Search This Blog

Saturday, September 9, 2017

The militant might be your neighbour

Recent arrests prevented terror attacks last month and have exposed an Abu Sayyaf presence within Peninsular Malaysia.

HOW did an Abu Sayyaf gunman from Basilan island in southern Philippines end up in the heart of Kuala Lumpur?

Before we go to the how, let’s talk about the who.

The gunman is Abu Asrie.

In my 17 years covering the Abu Sayyaf, I’ve never heard of the name. His name suddenly popped up on my Facebook messaging app on the night of Sept 1.

“How are you? One ASG (Abu Sayyaf Group) member apprehended in KL,” said a contact from Jolo island in southern Philippines.

“In KL? When did this happen?” I said.

“Yesterday we received a report on a certain Abu Asrie. He is working as construction worker. He belongs to Harakatul al Islamiyah,” said the contact, referring to the name some Abu Sayyaf gunmen like to call themselves.

On Sunday, after checks with several sources in the Philippines and Malaysia to confirm the arrest, The Star broke the story that eight Abu Sayyaf militants – two Filipinos and six Malaysians – were caught in Cheras on the eve of National Day.

After the report was published, the Armed Forces of the Philippines confirmed that Hajar Abdul Mubin @ Abu Asrie and one other Filipino were arrested in the city.

The Philippine military told the media that Abu Asrie is the chief lieutenant of Furuji Indama, the leader of the Abu Sayyaf faction in Basilan. Sounds like the 25-year-old militant is a big name in the Abu Sayyaf hierarchy.

Two days later, newly appointed Inspector-General of Police Datuk Seri Mohamad Fuzi Harun said in a statement that the police received intelligence that the suspect – whom he did not name but is believed to be Abu Asrie – planned to launch attacks during the closing of the SEA Games in Bukit Jalil and during the National Day celebration in Dataran Merdeka.

“He was involved in six kidnappings of Philippine nationals as well as clashes with the Philippine military,” Mohamad Fuzi said, adding that the suspect was also responsible for murdering a Christian hostage in southern Philippines in 2010.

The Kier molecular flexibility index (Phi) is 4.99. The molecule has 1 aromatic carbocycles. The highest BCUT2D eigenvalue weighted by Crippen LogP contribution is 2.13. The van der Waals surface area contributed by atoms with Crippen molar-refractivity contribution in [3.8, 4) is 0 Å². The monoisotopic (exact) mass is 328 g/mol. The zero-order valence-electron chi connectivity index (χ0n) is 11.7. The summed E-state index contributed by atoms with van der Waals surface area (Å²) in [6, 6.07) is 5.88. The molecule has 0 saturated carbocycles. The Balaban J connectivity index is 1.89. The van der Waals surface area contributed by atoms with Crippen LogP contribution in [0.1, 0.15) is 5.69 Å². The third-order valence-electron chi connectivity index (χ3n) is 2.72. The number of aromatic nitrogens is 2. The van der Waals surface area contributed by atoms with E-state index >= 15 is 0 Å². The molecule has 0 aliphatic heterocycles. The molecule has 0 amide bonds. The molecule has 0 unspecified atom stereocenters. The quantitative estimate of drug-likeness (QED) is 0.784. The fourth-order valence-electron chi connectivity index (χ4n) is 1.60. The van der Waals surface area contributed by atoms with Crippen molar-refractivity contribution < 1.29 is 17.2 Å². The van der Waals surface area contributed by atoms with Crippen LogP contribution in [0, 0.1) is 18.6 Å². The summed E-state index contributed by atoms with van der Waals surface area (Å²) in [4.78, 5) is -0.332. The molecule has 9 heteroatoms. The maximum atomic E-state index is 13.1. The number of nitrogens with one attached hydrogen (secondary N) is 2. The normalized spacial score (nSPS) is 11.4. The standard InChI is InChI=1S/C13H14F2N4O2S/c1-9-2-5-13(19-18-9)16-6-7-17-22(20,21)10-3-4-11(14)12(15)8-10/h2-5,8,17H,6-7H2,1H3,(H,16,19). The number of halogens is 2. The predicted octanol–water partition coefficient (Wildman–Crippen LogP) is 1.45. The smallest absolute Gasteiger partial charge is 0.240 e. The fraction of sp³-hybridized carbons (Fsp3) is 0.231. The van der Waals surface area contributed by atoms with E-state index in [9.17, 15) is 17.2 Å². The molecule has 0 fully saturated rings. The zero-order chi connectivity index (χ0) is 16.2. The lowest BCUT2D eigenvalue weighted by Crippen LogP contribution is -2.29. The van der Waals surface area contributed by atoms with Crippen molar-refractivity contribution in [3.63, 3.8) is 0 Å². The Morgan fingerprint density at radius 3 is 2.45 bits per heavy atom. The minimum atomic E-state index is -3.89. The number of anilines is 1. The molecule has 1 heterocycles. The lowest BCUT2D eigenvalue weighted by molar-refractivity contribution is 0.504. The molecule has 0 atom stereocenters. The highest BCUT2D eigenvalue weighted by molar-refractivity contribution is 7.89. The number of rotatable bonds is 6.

Abu Asrie is also believed to have held meetings with Malaysian militants Dr Mahmud Ahmad, Mohd Najib Hussein (a shopkeeper-turned-bombmaker killed in a clash with the Philippine military on Basilan island in December 2015) and Muhammad Juraimee Awang Ramlee at Kampung Tipo-Tipo in Basilan island in December 2015.

The suspect, according to the IGP, sneaked into Sandakan, Sabah, and headed to Kuala Lumpur in Decem­ber 2015.

How was it possible for an Abu Sayyaf gunman to sneak into Cheras from Basilan island?

According to intel sources, there are at least three ways Abu Asrie could have travelled illegally for 433km by boat from Basilan to the east coast of Sabah.

1) Follow a tekong laut (boat skipper involved in human smuggling) in southern Philippines and land at one of the usual landing points in Sandakan or Semporna.

2) Follow the barter trade route from southern Philippines to the east coast of Sabah.

3) Stay several days in Bakungan Besar in the Philippines and travel to Sandakan via the daily boat ride which is checked less by security forces.

Then at Sandakan airport (or any airport in Sabah), Abu Asrie would need to show that he has proper documents to pass through immigration for his two-hour, 40-minute flight to KLIA.

“He probably bought the documents or he paid a syndicate to allow him to pass the immigration counter without proper documents,” said the intel source.

What was Abu Asrie doing in Kuala Lumpur for the last two years?

There are two theories.

According to Mohamad Fuzi, he had deadly intentions – launch attacks during the closing of the SEA Games in Bukit Jalil, and during the National Day celebration in Dataran Merdeka.

Intel that I got from the Philip­pines also confirmed that Abu Asrie was a dangerous man.

“He is a bomb expert/IED (improvised explosive device) maker. He is also foreign trained,” said an intel source.

However, there are other intel sources in the Philippines and Malaysia who believe that Abu Asrie was in Kuala Lumpur, to seek sanctuary from Philippine security forces.

“He is hiding here while waiting for the security situation in the Philippines to get more peaceful,” said an intel source, who has been monitoring Abu Asrie’s Facebook accounts. “From his Facebook postings, it seems he is more of a foot soldier.”

Interestingly, the intel source said Abu Asrie was in constant contact via video call with Abu Rami, the “media-savvy” Abu Sayyaf leader who appeared in several videos of hostage executions (whom Philippine security forces killed in Bohol, central Philippines in April).

In the last few years, the Abu Sayyaf presence, according to several intel sources in the Philippines and Malaysia, which was confined mostly in Sabah and southern Philippines, has spread across the South China Sea.

They are in areas in Peninsular Malaysia where there are a large number of “ori” or “photocopy” Sabahans (meaning original Malay­sians or with fake documents) with family ties to southern Philip­pines.

The eight Abu Sayyaf militants who were arrested in Cheras are construction workers, security guards and Rela (Civil Defence Corp) members.

If you thought the Abu Sayyaf menace was a Sabah problem, think again. They are now the enemy within.

By Philip Golingai

No comments:

Post a Comment